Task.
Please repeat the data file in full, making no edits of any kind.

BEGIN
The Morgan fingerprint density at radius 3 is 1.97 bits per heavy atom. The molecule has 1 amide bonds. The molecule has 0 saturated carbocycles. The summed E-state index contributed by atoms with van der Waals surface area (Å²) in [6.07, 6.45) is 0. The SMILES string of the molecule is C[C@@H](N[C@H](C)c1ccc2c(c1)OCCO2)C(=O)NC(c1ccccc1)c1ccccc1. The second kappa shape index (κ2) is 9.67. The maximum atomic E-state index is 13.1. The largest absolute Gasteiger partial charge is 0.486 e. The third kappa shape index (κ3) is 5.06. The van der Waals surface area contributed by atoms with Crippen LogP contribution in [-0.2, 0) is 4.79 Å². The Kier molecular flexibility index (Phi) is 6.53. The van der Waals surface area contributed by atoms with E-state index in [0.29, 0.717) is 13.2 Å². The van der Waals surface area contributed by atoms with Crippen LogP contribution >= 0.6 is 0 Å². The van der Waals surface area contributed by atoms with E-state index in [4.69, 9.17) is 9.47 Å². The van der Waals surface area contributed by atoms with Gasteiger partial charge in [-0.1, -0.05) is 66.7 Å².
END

The Morgan fingerprint density at radius 3 is 1.97 bits per heavy atom. The molecule has 1 amide bonds. The molecule has 0 saturated carbocycles. The summed E-state index contributed by atoms with van der Waals surface area (Å²) in [6.07, 6.45) is 0. The SMILES string of the molecule is C[C@@H](N[C@H](C)c1ccc2c(c1)OCCO2)C(=O)NC(c1ccccc1)c1ccccc1. The second kappa shape index (κ2) is 9.67. The maximum atomic E-state index is 13.1. The largest absolute Gasteiger partial charge is 0.486 e. The third kappa shape index (κ3) is 5.06. The van der Waals surface area contributed by atoms with Crippen LogP contribution in [-0.2, 0) is 4.79 Å². The Kier molecular flexibility index (Phi) is 6.53. The van der Waals surface area contributed by atoms with E-state index in [0.29, 0.717) is 13.2 Å². The van der Waals surface area contributed by atoms with Crippen LogP contribution >= 0.6 is 0 Å². The van der Waals surface area contributed by atoms with E-state index in [4.69, 9.17) is 9.47 Å². The van der Waals surface area contributed by atoms with Gasteiger partial charge in [-0.1, -0.05) is 66.7 Å².